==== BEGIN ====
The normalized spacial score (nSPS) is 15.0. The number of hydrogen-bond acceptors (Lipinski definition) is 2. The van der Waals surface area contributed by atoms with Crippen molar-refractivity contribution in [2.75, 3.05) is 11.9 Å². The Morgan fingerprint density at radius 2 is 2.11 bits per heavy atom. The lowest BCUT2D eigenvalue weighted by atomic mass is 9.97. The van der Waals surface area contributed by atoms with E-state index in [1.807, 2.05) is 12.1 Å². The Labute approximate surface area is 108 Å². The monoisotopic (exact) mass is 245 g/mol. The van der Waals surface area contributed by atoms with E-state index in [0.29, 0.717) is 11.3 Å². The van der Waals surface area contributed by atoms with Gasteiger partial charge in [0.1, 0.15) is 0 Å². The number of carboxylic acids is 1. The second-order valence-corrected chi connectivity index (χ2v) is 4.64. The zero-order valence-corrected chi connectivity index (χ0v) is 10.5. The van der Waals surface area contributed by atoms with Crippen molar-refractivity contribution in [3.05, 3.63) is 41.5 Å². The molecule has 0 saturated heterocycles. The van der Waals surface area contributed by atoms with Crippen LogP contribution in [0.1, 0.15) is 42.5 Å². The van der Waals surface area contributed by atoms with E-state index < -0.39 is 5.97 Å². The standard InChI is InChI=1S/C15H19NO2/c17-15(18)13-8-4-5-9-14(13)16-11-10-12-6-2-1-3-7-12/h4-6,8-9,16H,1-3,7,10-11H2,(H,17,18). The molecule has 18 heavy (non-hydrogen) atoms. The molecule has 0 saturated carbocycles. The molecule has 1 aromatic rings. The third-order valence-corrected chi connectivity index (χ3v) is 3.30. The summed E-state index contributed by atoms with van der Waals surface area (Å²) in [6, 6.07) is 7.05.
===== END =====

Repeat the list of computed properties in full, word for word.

The normalized spacial score (nSPS) is 15.0. The number of hydrogen-bond acceptors (Lipinski definition) is 2. The van der Waals surface area contributed by atoms with Crippen molar-refractivity contribution in [2.75, 3.05) is 11.9 Å². The Morgan fingerprint density at radius 2 is 2.11 bits per heavy atom. The lowest BCUT2D eigenvalue weighted by atomic mass is 9.97. The van der Waals surface area contributed by atoms with E-state index in [1.807, 2.05) is 12.1 Å². The Labute approximate surface area is 108 Å². The monoisotopic (exact) mass is 245 g/mol. The van der Waals surface area contributed by atoms with E-state index in [0.29, 0.717) is 11.3 Å². The van der Waals surface area contributed by atoms with Gasteiger partial charge in [0.1, 0.15) is 0 Å². The number of carboxylic acids is 1. The second-order valence-corrected chi connectivity index (χ2v) is 4.64. The zero-order valence-corrected chi connectivity index (χ0v) is 10.5. The van der Waals surface area contributed by atoms with Crippen molar-refractivity contribution in [3.05, 3.63) is 41.5 Å². The molecule has 0 saturated heterocycles. The van der Waals surface area contributed by atoms with Crippen LogP contribution in [0.1, 0.15) is 42.5 Å². The van der Waals surface area contributed by atoms with E-state index < -0.39 is 5.97 Å². The standard InChI is InChI=1S/C15H19NO2/c17-15(18)13-8-4-5-9-14(13)16-11-10-12-6-2-1-3-7-12/h4-6,8-9,16H,1-3,7,10-11H2,(H,17,18). The molecule has 18 heavy (non-hydrogen) atoms. The molecule has 0 saturated carbocycles. The molecule has 1 aromatic rings. The third-order valence-corrected chi connectivity index (χ3v) is 3.30. The summed E-state index contributed by atoms with van der Waals surface area (Å²) in [6, 6.07) is 7.05.